Legitimate peer-reviewed journals, including the increasing number of online open access journals, charge authors an article processing fee. These charges, which can easily be upwards of £1,500 a go, are used to pay for the production costs of the journal.
It may be worth noting that this is not true in all disciplines. Publication fees are quite rare in the humanities. Authors aren't compensated, of course, and neither, generally, are reviewers or sub-editors. Senior editors might get compensated with a course release and a part-time assistant (an undergraduate intern or a graduate-student research assistant - these are vehicles for student financial aid, in other words). Humanities journals are typically funded through subscriptions and a modicum of advertising, and sometimes institutional support.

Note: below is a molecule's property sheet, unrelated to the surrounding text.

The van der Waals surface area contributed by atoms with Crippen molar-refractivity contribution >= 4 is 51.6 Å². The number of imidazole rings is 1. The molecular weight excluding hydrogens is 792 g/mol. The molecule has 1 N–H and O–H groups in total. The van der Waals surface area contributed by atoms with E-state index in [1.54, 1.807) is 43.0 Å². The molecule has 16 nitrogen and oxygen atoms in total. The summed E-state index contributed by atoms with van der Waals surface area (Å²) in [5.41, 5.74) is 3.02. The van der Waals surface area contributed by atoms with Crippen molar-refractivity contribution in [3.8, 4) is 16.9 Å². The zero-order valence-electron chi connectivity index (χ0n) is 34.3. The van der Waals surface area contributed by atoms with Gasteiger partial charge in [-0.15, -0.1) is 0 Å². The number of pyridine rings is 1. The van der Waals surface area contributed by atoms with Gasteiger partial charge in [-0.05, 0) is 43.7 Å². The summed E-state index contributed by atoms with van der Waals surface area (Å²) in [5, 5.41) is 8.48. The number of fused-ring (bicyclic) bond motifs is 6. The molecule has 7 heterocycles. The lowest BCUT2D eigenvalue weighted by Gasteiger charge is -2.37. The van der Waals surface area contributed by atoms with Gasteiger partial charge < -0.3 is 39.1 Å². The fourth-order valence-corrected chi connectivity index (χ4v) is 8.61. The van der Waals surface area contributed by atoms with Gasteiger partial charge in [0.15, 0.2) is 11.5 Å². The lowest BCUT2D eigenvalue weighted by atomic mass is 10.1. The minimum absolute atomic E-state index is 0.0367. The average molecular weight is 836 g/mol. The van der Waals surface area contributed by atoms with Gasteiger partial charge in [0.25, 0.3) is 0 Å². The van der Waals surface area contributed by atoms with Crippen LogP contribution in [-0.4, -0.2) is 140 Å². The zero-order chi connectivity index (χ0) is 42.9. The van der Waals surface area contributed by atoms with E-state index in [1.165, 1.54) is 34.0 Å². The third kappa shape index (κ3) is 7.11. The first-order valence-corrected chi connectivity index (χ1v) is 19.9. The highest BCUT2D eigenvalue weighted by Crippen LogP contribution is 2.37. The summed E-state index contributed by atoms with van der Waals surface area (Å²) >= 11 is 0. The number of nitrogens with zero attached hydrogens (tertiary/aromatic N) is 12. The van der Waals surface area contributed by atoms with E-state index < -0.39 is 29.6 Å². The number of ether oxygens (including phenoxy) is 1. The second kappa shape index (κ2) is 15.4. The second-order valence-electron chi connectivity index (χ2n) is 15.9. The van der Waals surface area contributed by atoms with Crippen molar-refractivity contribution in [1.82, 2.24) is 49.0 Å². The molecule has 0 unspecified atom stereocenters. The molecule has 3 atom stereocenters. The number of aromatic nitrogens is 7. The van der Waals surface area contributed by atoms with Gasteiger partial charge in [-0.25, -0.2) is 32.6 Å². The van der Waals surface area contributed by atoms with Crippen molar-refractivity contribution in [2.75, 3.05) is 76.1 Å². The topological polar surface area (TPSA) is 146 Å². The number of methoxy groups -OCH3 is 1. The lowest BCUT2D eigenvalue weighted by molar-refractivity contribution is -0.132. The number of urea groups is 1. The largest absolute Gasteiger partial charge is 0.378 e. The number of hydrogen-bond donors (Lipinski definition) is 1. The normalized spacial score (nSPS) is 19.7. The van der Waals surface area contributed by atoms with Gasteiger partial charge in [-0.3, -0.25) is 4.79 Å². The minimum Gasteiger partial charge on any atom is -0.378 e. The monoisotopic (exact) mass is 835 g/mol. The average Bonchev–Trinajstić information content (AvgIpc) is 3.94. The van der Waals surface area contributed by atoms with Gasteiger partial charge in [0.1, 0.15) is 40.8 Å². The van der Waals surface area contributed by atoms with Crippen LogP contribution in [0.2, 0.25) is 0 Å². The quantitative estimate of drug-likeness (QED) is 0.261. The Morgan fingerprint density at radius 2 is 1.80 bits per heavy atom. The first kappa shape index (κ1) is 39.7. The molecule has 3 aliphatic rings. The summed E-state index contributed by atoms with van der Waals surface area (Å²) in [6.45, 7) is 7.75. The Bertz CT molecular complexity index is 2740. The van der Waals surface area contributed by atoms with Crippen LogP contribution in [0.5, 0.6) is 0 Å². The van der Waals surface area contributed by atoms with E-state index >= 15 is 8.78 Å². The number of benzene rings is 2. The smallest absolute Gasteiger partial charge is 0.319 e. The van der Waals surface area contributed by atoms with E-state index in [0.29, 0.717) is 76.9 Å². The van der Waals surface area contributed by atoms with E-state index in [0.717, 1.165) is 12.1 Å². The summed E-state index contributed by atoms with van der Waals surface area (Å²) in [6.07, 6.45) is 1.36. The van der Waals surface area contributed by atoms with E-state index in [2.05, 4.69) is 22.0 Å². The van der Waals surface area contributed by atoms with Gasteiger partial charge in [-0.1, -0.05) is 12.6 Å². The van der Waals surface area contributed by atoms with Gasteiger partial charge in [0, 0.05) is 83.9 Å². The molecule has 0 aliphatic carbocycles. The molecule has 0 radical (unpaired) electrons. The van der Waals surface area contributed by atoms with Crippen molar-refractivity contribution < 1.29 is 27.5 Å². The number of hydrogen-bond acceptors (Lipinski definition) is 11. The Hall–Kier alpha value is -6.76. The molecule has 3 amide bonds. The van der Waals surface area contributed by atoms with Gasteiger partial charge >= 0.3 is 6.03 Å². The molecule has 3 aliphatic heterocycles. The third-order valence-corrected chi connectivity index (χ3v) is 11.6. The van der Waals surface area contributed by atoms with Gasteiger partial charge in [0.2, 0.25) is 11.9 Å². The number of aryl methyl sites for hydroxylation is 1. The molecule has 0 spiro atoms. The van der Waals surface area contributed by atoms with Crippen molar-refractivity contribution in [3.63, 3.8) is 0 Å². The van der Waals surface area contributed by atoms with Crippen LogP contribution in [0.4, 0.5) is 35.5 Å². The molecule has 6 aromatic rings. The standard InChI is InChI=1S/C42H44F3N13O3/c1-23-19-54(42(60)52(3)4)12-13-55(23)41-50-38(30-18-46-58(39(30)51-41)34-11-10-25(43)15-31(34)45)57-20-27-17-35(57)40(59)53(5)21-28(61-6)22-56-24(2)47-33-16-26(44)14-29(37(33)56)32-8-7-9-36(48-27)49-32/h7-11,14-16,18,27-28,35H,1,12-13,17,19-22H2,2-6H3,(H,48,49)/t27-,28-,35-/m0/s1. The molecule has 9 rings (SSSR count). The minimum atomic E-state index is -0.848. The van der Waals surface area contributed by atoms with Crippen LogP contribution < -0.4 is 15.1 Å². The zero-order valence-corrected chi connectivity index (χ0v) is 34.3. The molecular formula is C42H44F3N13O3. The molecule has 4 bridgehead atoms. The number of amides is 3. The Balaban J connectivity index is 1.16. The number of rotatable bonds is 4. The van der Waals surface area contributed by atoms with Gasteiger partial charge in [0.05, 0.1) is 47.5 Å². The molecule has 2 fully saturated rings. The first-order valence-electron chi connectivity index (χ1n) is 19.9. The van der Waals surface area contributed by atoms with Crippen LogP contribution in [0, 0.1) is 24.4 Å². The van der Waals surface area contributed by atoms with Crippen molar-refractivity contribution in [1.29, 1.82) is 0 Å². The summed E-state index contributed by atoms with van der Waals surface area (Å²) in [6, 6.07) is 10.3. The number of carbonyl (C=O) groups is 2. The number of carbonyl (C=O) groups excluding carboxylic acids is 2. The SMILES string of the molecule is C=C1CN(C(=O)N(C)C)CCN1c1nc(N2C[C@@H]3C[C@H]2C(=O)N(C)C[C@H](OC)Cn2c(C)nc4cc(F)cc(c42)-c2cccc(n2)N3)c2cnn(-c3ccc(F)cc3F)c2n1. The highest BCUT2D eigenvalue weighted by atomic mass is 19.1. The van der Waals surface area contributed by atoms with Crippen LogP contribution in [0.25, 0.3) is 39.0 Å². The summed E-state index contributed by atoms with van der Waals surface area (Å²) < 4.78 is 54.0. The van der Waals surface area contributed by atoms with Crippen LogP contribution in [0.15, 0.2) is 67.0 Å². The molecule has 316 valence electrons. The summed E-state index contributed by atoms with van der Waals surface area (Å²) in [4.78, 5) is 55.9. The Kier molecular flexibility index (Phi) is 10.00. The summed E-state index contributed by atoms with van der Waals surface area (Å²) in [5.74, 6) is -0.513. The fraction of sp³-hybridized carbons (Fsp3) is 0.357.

That business model has its own problems, of course. Unpaid reviewers and sub-editors rarely feel the need to be terribly prompt about responding to submissions, for example.